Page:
In order to fight racism and hatred, countries like Austria have banned all Nazi symbols and have gone as far as banning Nazi codes like 88, 1919, 18 and AH on license plates.
Nazism is the worst form of discrimination against anyone who does not belong to the White Aryan race. Its followers are currently active under the excuse of confronting refugees and Muslims, and fighting terrorism. Austria has also outlawed the use of IS and ISIS on personalized number plates. These policies are adopted by governments which have learnt lessons from the recent past and are attempting to prevent racial incitement.
Hate speech broadcast by TV stations under the excuse it's coming from political candidates only serves extremists everywhere.Abdulrahman al-Rashed
Some politicians are however willing to do anything, even if it involves moral decline, to garner votes. They'd thus insult their society's values by making insinuations against others' religions or race. In order to make political gains, they are currently inciting against Muslims. Tomorrow, they'd incite against black people, then against the Jews, then against the Chinese and so on. This incitement will trigger opposing hateful speech, as ugly racism knows no limits.
Trump, Le Pen
As the presidential race begins, two models of opportunist politicians seem to occupy the scene in two countries: Donald Trump in the U.S. and Marine Le Pen in France. They're both increasing pressure on society and their damage is far worse than what is perceived. Those who think Muslims are the only ones to be harmed by racial incitement are in fact wrong, as the harm done is more general than that. Groups based on prejudice and hatred, like ISIS, thrive on speeches made by racist figures like Trump and Le Pen. We nowadays live in an intertwined planet, where we watch the same videos and news, see the same photos and read the same comments whether they're made in New York or in Raqqa!
Before making his controversial call to ban Muslims from entering the U.S., Trump had begun his presidential campaign by making anti-Latino remarks. At the beginning, many people considered him a silly candidate and did not take him seriously. Some described him as a temporary candidate and thought his humor and haircut spices up the presidential campaigns.
I was in Florida last summer when he launched his campaign against Latinos. His remarks sparked anger in this state which is packed with immigrants and with citizens originally from Latin American countries. Trump later on tried to amend his rhetoric and in the end, he stopped criticizing them; however, he left an open wound. Few days ago, his presidential rival Hillary Clinton condemned his statements and said "he's no longer funny." Trump has become a phenomenon and he continues to lead among Republicans in presidential polls.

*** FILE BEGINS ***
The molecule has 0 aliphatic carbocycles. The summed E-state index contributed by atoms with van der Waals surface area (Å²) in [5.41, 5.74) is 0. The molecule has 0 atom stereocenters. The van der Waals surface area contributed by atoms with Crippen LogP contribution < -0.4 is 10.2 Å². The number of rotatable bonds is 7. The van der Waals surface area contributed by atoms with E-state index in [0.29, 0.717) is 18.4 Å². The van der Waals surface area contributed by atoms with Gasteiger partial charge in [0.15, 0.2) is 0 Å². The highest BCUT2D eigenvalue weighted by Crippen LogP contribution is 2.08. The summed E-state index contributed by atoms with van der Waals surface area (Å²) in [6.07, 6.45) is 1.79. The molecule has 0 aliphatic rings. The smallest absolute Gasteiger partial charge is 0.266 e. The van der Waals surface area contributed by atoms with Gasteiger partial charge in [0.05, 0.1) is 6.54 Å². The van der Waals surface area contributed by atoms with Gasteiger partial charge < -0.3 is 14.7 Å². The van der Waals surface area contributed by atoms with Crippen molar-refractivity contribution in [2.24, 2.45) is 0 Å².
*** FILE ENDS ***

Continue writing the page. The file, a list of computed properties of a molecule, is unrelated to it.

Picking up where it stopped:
Trump may not be racist, as he claims, but his concern is to win people's votes regardless of the means and the result, and this is worse than being racist. He may not seek to fulfill the promises he made if he becomes president: he can't actually discriminate against American Muslims, monitor them, or ban them from travelling by air under the excuse of fighting terrorism. Even if he retracts his appalling statements, he's unfortunately popularizing a hate speech that incites clashes and which people will continue to remember for decades.
Meanwhile, Marine Le Pen is walking in her father's footsteps, Jean-Marie Le Pen, one of the most famous figures to call for racial discrimination in France. However, despite all his statements and incitement, he lost presidential elections five times as the majority of the French people refused to elect him. We hope the French people continue to reject racists despite the increase of French extremists calling for hate and despite the escalation of terror operations via people aligned with Islam. However, our confidence is that the French regime and the morals of the French people will not allow Marine Le Pen to spread this hate, and the people will thus reject her just like they did with Jean-Marie Le Pen.
Serving extremists everywhere
As for the U.S., we know that Trump cannot fulfill most of his promises if he becomes president, as many of his promises are unconstitutional; the Constitution is above the word of any official, even the U.S. president himself. The American Constitution is what protects all citizens and clearly prohibits discrimination, and it's the final legal reference for the Supreme Court.
Following the September 11 terrorist attacks and their repercussions, American Muslims won most complaints they filed against individuals, companies and governmental institutions that discriminated against them and violated their rights as citizens.
However, despite our confidence in American justice, we see that the hate speech - broadcast by television stations under the excuse that it's coming from political candidates - only serves extremists everywhere. And it is actually Muslims who are harmed most by terror attacks like those of ISIS, an organization that uses what's happening in the West to justify its crimes.
This article was first published in Asharq al-Awsat on Dec. 13, 2015.
Abdulrahman al-Rashed is the former General Manager of Al Arabiya News Channel. A veteran and internationally acclaimed journalist, he is a former editor-in-chief of the London-based leading Arab daily Asharq al-Awsat, where he still regularly writes a political column. He has also served as the editor of Asharq al-Awsat’s sister publication, al-Majalla. Throughout his career, Rashed has interviewed several world leaders, with his articles garnering worldwide recognition, and he has successfully led Al Arabiya to the highly regarded, thriving and influential position it is in today.